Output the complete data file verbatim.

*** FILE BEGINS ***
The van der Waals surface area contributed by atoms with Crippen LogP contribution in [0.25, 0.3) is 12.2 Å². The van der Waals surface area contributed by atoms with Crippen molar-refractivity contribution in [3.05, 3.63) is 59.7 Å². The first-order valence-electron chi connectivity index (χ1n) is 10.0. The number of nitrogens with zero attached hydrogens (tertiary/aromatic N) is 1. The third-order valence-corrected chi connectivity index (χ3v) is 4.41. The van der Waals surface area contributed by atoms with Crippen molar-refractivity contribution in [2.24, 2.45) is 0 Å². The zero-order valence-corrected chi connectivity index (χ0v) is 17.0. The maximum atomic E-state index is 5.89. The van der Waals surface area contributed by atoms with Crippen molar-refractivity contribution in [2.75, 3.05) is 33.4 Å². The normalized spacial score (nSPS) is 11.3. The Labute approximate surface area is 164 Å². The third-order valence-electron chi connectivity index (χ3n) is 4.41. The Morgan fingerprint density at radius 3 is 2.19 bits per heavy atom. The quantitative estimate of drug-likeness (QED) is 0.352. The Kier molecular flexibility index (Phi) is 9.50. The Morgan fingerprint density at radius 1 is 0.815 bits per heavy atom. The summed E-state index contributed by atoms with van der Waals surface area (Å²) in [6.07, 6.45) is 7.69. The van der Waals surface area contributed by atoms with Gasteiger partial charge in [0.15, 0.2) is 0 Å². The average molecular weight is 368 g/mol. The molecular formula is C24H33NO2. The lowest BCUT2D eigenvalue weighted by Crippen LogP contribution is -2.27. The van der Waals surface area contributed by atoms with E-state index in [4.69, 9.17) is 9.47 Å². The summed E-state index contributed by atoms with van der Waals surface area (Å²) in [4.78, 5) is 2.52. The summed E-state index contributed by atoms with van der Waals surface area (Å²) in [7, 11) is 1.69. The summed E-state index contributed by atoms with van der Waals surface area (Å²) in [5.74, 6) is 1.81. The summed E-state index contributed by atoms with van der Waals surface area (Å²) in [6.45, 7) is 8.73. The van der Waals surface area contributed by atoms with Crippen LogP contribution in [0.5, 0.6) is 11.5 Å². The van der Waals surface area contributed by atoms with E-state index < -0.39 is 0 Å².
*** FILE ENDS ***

The van der Waals surface area contributed by atoms with Crippen LogP contribution in [0.25, 0.3) is 12.2 Å². The van der Waals surface area contributed by atoms with Crippen molar-refractivity contribution in [3.05, 3.63) is 59.7 Å². The first-order valence-electron chi connectivity index (χ1n) is 10.0. The number of nitrogens with zero attached hydrogens (tertiary/aromatic N) is 1. The third-order valence-corrected chi connectivity index (χ3v) is 4.41. The van der Waals surface area contributed by atoms with Crippen molar-refractivity contribution in [2.24, 2.45) is 0 Å². The zero-order valence-corrected chi connectivity index (χ0v) is 17.0. The maximum atomic E-state index is 5.89. The van der Waals surface area contributed by atoms with Crippen molar-refractivity contribution in [2.75, 3.05) is 33.4 Å². The normalized spacial score (nSPS) is 11.3. The Labute approximate surface area is 164 Å². The third-order valence-electron chi connectivity index (χ3n) is 4.41. The Morgan fingerprint density at radius 3 is 2.19 bits per heavy atom. The quantitative estimate of drug-likeness (QED) is 0.352. The Kier molecular flexibility index (Phi) is 9.50. The Morgan fingerprint density at radius 1 is 0.815 bits per heavy atom. The summed E-state index contributed by atoms with van der Waals surface area (Å²) in [6.07, 6.45) is 7.69. The van der Waals surface area contributed by atoms with Gasteiger partial charge in [0.15, 0.2) is 0 Å². The average molecular weight is 368 g/mol. The molecular formula is C24H33NO2. The lowest BCUT2D eigenvalue weighted by Crippen LogP contribution is -2.27. The van der Waals surface area contributed by atoms with E-state index in [4.69, 9.17) is 9.47 Å². The summed E-state index contributed by atoms with van der Waals surface area (Å²) in [4.78, 5) is 2.52. The summed E-state index contributed by atoms with van der Waals surface area (Å²) in [7, 11) is 1.69. The summed E-state index contributed by atoms with van der Waals surface area (Å²) in [5.74, 6) is 1.81. The summed E-state index contributed by atoms with van der Waals surface area (Å²) in [6.45, 7) is 8.73. The van der Waals surface area contributed by atoms with Crippen LogP contribution in [0.5, 0.6) is 11.5 Å². The van der Waals surface area contributed by atoms with E-state index < -0.39 is 0 Å².